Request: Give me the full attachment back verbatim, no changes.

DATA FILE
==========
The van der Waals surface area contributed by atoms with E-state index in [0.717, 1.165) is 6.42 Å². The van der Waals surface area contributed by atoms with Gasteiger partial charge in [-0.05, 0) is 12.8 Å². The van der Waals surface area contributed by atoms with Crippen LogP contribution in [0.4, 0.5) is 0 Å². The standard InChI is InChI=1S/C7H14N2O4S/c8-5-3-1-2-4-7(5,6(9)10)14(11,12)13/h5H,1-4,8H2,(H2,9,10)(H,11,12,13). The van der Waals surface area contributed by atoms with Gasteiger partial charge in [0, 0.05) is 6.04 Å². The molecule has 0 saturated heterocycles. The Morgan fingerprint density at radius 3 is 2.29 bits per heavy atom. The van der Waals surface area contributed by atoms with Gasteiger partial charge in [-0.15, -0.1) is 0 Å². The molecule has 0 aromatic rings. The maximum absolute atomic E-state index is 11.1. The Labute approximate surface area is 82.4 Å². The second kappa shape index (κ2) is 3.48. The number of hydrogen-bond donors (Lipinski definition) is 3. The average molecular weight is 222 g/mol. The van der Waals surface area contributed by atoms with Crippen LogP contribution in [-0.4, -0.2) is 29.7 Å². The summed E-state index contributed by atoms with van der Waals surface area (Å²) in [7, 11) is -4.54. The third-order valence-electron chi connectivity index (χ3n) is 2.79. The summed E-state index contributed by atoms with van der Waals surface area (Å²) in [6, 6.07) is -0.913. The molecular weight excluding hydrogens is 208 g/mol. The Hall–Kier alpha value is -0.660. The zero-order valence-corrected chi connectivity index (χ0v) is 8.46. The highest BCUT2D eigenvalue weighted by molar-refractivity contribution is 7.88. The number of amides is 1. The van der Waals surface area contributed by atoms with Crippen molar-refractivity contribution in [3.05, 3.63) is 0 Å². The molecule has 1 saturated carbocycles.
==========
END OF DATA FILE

The van der Waals surface area contributed by atoms with E-state index in [0.717, 1.165) is 6.42 Å². The van der Waals surface area contributed by atoms with Gasteiger partial charge in [-0.05, 0) is 12.8 Å². The van der Waals surface area contributed by atoms with Crippen LogP contribution in [0.4, 0.5) is 0 Å². The standard InChI is InChI=1S/C7H14N2O4S/c8-5-3-1-2-4-7(5,6(9)10)14(11,12)13/h5H,1-4,8H2,(H2,9,10)(H,11,12,13). The van der Waals surface area contributed by atoms with Gasteiger partial charge in [0, 0.05) is 6.04 Å². The molecule has 0 saturated heterocycles. The Morgan fingerprint density at radius 3 is 2.29 bits per heavy atom. The van der Waals surface area contributed by atoms with Gasteiger partial charge in [-0.15, -0.1) is 0 Å². The molecule has 0 aromatic rings. The maximum absolute atomic E-state index is 11.1. The Labute approximate surface area is 82.4 Å². The second kappa shape index (κ2) is 3.48. The number of hydrogen-bond donors (Lipinski definition) is 3. The average molecular weight is 222 g/mol. The van der Waals surface area contributed by atoms with Crippen LogP contribution in [-0.4, -0.2) is 29.7 Å². The summed E-state index contributed by atoms with van der Waals surface area (Å²) in [7, 11) is -4.54. The third-order valence-electron chi connectivity index (χ3n) is 2.79. The summed E-state index contributed by atoms with van der Waals surface area (Å²) in [6, 6.07) is -0.913. The molecular weight excluding hydrogens is 208 g/mol. The Hall–Kier alpha value is -0.660. The zero-order valence-corrected chi connectivity index (χ0v) is 8.46. The highest BCUT2D eigenvalue weighted by molar-refractivity contribution is 7.88. The number of amides is 1. The van der Waals surface area contributed by atoms with Crippen molar-refractivity contribution in [3.05, 3.63) is 0 Å². The molecule has 1 saturated carbocycles.